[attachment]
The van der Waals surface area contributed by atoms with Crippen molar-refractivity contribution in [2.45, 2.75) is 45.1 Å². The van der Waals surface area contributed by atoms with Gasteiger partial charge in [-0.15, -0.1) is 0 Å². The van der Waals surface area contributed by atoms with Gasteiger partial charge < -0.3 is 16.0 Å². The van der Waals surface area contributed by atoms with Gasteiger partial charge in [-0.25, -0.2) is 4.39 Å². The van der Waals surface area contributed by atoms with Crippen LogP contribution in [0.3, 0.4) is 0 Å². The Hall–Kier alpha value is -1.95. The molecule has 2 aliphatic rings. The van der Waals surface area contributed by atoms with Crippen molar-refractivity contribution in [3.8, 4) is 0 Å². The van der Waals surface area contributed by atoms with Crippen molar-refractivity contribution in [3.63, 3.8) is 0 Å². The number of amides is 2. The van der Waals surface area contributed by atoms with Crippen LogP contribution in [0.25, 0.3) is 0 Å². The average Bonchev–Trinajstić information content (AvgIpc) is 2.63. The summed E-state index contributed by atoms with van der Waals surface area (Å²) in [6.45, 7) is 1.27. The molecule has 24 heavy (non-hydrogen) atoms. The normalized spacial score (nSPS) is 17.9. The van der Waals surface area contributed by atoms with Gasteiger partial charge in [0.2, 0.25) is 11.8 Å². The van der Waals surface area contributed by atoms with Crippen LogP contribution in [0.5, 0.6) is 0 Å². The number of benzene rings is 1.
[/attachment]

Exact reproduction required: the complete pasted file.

The van der Waals surface area contributed by atoms with Crippen molar-refractivity contribution in [2.45, 2.75) is 45.1 Å². The van der Waals surface area contributed by atoms with Gasteiger partial charge in [-0.15, -0.1) is 0 Å². The van der Waals surface area contributed by atoms with Gasteiger partial charge < -0.3 is 16.0 Å². The van der Waals surface area contributed by atoms with Gasteiger partial charge in [-0.25, -0.2) is 4.39 Å². The van der Waals surface area contributed by atoms with Crippen LogP contribution in [0.3, 0.4) is 0 Å². The Hall–Kier alpha value is -1.95. The molecule has 2 aliphatic rings. The van der Waals surface area contributed by atoms with Crippen molar-refractivity contribution in [3.8, 4) is 0 Å². The van der Waals surface area contributed by atoms with Crippen molar-refractivity contribution in [3.63, 3.8) is 0 Å². The number of amides is 2. The van der Waals surface area contributed by atoms with Crippen LogP contribution in [0.25, 0.3) is 0 Å². The average Bonchev–Trinajstić information content (AvgIpc) is 2.63. The summed E-state index contributed by atoms with van der Waals surface area (Å²) in [6.45, 7) is 1.27. The molecule has 24 heavy (non-hydrogen) atoms. The normalized spacial score (nSPS) is 17.9. The van der Waals surface area contributed by atoms with Gasteiger partial charge in [0.2, 0.25) is 11.8 Å². The van der Waals surface area contributed by atoms with Crippen LogP contribution in [0.5, 0.6) is 0 Å². The number of benzene rings is 1.